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Govt urged to dump Rosatom-linked advisory firm

Jun 30 2016 08:45
Matthew le Cordeur

Cape Town – Earthlife will on Thursday picket outside the offices of an advisory firm with links to South Africa’s nuclear build programme and Rosatom.

Earthlife Africa (ELA) Johannesburg said the picket outside the WorleyParsons South African head office was due to the close links the company has with Russian nuclear energy company Rosatom, after it was revealed WorleyParsons was advising the Department of Energy (DoE) on its funding strategy for the nuclear programme.

ELA Johannesburg wants the DoE to “rescind its decision to contract WorleyParsons because it is a conflicted party by its relationship with Rosatom”.

In addition, it wants the DoE to “make public the scope of WorleyParsons’ appointment and at what cost to the South African taxpayer”.

ELA, together with Southern African Faith Communities' Environment Institute (Safcei) have taken the DoE to court over what it believes is a done deal with Rosatom.

Their main evidence for this is the state law adviser’s explanatory memorandum that was prepared in November 2013. They say “it is evident that the Russian agreement is to build reactors and an enrichment plant".

Officially, the nuclear build programme has yet to pick a vendor. Both Rosatom and the DoE strongly deny any form of corruption has occurred.

A government gazette over the Christmas period in 2015 pushed the nuclear plans to the next level, but has stalled at the point of releasing the request for proposals, which was planned to be released at the end of March 2016.

President Jacob Zuma told the nation in February that South Africa “will procure nuclear energy on a scale and pace that the country can afford”.

Rosatom told Fin24 this week that it works with various consultants when implementing its projects across the globe.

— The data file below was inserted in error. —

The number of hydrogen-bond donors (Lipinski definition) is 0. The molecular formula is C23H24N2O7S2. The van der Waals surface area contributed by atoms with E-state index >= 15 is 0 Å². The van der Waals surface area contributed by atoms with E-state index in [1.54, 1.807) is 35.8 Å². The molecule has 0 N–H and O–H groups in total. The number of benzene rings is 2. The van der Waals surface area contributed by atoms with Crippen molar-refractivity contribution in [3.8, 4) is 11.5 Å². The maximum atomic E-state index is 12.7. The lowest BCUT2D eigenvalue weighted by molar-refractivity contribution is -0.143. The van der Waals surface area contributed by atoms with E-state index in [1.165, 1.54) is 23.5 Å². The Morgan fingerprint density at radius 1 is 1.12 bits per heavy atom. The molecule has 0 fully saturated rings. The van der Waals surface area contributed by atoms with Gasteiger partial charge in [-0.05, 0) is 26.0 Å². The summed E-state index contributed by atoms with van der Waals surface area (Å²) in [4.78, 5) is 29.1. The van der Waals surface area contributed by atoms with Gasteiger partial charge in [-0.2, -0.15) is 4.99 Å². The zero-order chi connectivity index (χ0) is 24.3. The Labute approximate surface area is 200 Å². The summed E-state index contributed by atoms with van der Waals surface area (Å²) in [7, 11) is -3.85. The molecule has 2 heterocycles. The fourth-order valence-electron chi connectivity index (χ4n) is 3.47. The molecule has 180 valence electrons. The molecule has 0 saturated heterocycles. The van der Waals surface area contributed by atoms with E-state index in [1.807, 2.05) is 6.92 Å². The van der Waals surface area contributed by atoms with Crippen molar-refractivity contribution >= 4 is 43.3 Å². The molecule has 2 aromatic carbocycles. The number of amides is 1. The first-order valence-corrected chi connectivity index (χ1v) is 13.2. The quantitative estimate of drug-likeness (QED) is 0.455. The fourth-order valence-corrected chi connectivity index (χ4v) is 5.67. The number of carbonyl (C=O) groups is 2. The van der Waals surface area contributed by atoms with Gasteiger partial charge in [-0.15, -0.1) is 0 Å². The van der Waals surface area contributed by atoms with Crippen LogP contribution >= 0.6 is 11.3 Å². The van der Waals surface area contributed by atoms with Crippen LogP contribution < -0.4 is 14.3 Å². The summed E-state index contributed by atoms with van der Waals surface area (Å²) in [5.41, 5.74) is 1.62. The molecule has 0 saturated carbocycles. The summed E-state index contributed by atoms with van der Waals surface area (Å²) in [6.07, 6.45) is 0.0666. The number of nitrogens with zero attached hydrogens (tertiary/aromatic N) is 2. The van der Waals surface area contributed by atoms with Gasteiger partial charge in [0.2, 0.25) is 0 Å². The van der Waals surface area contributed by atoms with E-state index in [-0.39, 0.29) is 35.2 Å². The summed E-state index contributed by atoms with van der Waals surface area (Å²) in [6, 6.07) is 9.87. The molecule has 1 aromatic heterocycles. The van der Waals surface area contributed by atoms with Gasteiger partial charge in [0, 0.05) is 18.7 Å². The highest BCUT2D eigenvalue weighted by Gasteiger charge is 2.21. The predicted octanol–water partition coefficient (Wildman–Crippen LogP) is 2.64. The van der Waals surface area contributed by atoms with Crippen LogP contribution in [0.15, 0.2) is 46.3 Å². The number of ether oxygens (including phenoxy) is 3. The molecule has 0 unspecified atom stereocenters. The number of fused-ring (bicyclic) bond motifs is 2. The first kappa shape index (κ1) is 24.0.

“Rosatom is ready to work with any qualified consultants which are selected by the local nuclear new build stakeholders in a specific region,” it said.

DoE deputy director-general Zizamele Mbambo told Business Day on Friday that transactional advisers had been appointed for technical, legal, financial and commercial matters. "We’ve got a range of technical advisers with whom we have been contracting. I don’t want to discuss any single company,” he said.

"The important point is that government is giving very high attention to this work. We need to make sure when we issue the request for proposals that we have done our work and it’s been independently reviewed by experts in the field. That is the reason for the transactional advisers," he said.

However, the inclusion of WorleyParsons has sparked fierce reaction from critics.

“The Department of Energy cannot begin to claim transparency and fair dealings while at the same time appointing a company so closely associated with one of the bidders,” said Safcei spokesperson Liz McDaid on Wednesday.

“This unethical behaviour appears to further substantiate our claims that the Russia deal is done and dusted, and the South African people are expected to just suck it up.”

Sysman Motloung, energy policy officer at ELA Johannesburg, said that “evidence from around the world shows that where WorleyParsons is Rosatom is also”.

The groups said that the relationship between the DoE and WorleyParsons “lends further weight to the claims Earthlife Africa/Safcei make in their court case, which is attempting to hold the DoE responsible for its alleged unlawful and biased nuclear dealings”.

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department of energy  |  rosatom  |  nuclear deal

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